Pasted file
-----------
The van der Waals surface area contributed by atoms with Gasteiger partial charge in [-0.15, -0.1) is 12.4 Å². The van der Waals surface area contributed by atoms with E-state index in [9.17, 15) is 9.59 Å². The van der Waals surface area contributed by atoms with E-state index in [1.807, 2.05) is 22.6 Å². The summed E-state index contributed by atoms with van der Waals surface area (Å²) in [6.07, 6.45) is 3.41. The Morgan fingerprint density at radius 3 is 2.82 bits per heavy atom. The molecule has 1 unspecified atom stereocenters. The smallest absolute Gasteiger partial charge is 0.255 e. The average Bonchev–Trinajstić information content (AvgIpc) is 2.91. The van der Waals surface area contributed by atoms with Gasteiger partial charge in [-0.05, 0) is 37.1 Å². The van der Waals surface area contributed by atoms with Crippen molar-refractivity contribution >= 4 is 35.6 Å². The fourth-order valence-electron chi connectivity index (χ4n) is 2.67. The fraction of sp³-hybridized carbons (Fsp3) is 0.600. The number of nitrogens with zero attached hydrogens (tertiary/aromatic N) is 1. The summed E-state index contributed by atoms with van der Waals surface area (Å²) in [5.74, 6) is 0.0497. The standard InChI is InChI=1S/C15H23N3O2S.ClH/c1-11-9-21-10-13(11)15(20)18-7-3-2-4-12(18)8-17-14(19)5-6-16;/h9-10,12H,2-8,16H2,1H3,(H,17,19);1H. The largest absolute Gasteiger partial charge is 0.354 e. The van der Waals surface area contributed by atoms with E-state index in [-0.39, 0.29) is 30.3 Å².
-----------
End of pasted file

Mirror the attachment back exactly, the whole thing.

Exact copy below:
The van der Waals surface area contributed by atoms with Gasteiger partial charge in [-0.15, -0.1) is 12.4 Å². The van der Waals surface area contributed by atoms with E-state index in [9.17, 15) is 9.59 Å². The van der Waals surface area contributed by atoms with E-state index in [1.807, 2.05) is 22.6 Å². The summed E-state index contributed by atoms with van der Waals surface area (Å²) in [6.07, 6.45) is 3.41. The Morgan fingerprint density at radius 3 is 2.82 bits per heavy atom. The molecule has 1 unspecified atom stereocenters. The smallest absolute Gasteiger partial charge is 0.255 e. The average Bonchev–Trinajstić information content (AvgIpc) is 2.91. The van der Waals surface area contributed by atoms with Gasteiger partial charge in [-0.05, 0) is 37.1 Å². The van der Waals surface area contributed by atoms with Crippen molar-refractivity contribution >= 4 is 35.6 Å². The fourth-order valence-electron chi connectivity index (χ4n) is 2.67. The fraction of sp³-hybridized carbons (Fsp3) is 0.600. The number of nitrogens with zero attached hydrogens (tertiary/aromatic N) is 1. The summed E-state index contributed by atoms with van der Waals surface area (Å²) in [5.74, 6) is 0.0497. The standard InChI is InChI=1S/C15H23N3O2S.ClH/c1-11-9-21-10-13(11)15(20)18-7-3-2-4-12(18)8-17-14(19)5-6-16;/h9-10,12H,2-8,16H2,1H3,(H,17,19);1H. The largest absolute Gasteiger partial charge is 0.354 e. The van der Waals surface area contributed by atoms with E-state index in [-0.39, 0.29) is 30.3 Å².